The Spokane City Council narrowly voted Monday to bar city businesses from using devices that emit a sharp noise to deter people from loitering or congregating nearby.
Commonly referred to by the brand name Mosquito, the devices emit a high-pitch noise that disturbs a person within its range.
Long discussed and publicly debated, the Mosquito ban divided some downtown businesses with advocates for the homeless and young people.
It now lands on the desk of Mayor Nadine Woodward, who could choose to veto the bill.
Councilwoman Kate Burke, the bill’s sponsor, and its supporters argued that the devices are harmful to those who can hear their frequency. Others have noted that the devices impact innocent passersby, not just those loitering or engaging in illicit behavior.
“I can hear these devices and they actually physically make me sick to my stomach,” Burke said.
Councilwoman Candace Mumm, who supported the bill, lamented the impact the devices can have on young children and the disabled.
“They need to be protected, and they’re not even notified … this is not a recommended method to deter crime. There’s so many other ways to protect your property and make it encouraging or welcoming to all,” Mumm said.
But business organizations, including the Downtown Spokane Partnership, maintained that the device is one of the few tools that businesses have to protect their property from vandalism, loitering, and the accumulation of waste left by people sleeping at their doorstep.
Burke first introduced the legislation last year, but it has been repeatedly delayed, first due to concerns from business owners and groups, then due to legislative restrictions enacted by Gov. Jay Inslee during the coronavirus pandemic.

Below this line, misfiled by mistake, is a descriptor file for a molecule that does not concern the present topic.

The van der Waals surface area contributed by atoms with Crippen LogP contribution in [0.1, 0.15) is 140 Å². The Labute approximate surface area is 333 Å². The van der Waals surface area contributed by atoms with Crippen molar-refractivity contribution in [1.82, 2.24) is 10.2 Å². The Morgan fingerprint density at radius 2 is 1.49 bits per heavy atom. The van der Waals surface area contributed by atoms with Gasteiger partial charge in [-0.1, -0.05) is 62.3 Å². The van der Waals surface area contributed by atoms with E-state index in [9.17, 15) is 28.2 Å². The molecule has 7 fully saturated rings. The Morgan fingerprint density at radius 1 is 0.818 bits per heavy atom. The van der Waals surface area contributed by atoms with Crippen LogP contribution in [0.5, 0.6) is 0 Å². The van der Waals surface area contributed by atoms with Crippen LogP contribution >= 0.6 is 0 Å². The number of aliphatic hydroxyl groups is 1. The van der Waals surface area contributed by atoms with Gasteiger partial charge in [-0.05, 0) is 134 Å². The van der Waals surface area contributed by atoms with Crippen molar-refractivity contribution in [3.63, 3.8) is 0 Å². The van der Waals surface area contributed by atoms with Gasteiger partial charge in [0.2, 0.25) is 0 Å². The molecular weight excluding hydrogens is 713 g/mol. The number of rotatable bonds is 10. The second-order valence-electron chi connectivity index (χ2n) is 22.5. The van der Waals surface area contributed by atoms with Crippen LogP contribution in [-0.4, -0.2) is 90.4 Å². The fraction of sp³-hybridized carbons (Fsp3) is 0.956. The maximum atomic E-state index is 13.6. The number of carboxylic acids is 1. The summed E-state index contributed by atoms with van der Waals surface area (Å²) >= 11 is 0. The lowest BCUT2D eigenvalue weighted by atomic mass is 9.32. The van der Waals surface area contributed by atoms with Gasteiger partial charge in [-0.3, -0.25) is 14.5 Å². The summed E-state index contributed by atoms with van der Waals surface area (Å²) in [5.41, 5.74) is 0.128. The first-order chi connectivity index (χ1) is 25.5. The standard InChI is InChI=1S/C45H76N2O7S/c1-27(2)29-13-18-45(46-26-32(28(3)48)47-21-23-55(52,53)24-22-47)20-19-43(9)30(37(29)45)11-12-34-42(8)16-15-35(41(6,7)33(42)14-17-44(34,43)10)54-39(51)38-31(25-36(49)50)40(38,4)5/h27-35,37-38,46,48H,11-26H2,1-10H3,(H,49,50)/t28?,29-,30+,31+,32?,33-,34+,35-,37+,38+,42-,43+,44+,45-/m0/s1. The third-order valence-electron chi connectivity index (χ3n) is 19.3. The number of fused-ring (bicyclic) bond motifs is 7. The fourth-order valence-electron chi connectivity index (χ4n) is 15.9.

The bill defines a Mosquito as a device that “is intended to emit into public spaces painful or annoying high-frequency sound intended to be audible only to children and young adults.”
Businesses can still deploy the devices on their private property, but they can not impact the public right of way.
If a person or business has been notified they are violating the law and refuse to comply, a first offense would be cited as a civil infraction. A second offense would be prosecuted as a misdemeanor criminal charge and, if convicted, the violator would be forced to pay a fine of at least $500, although up to $250 of that fine can be suspended or deferred.
A second criminal conviction would be matched with a fine of at least $700, although up to $300 of that can be suspended or deferred.
Council members Michael Cathcart, Karen Stratton, and Betsy Wilkerson opposed the bill.
Cathcart said he might have voted differently following the opening of a new downtown police precinct later this year and the hiring of additional, community-oriented police officers.
“We need to make sure that our businesses downtown have the tools they need to ensure they can operate unimpeded,” Cathcart said.
Stratton opposed the bill on similar grounds.
“I can’t do that to them,” Stratton said of businesses. “I’m hoping that with the new precinct we won’t need this.”
Wilkerson proposed a sunset clause be added to the bill, allowing the council to reconsider the efficacy of the ban in the future, but her motion failed to pass.
Council President Beggs said it was unfortunate that supporting public safety downtown had been conflated with opposing the Mosquito ban.
“I reject that. That is a false dichotomy,” said Beggs, who voted in favor of the ban.
Several members, including those opposed to and in support of the bill, agreed the city needs to continue to have a conversation about public safety downtown.
“Getting rid of these things can start the conversation around how we’re going to move forward and create a safe environment for all of our community members,” Burke said.
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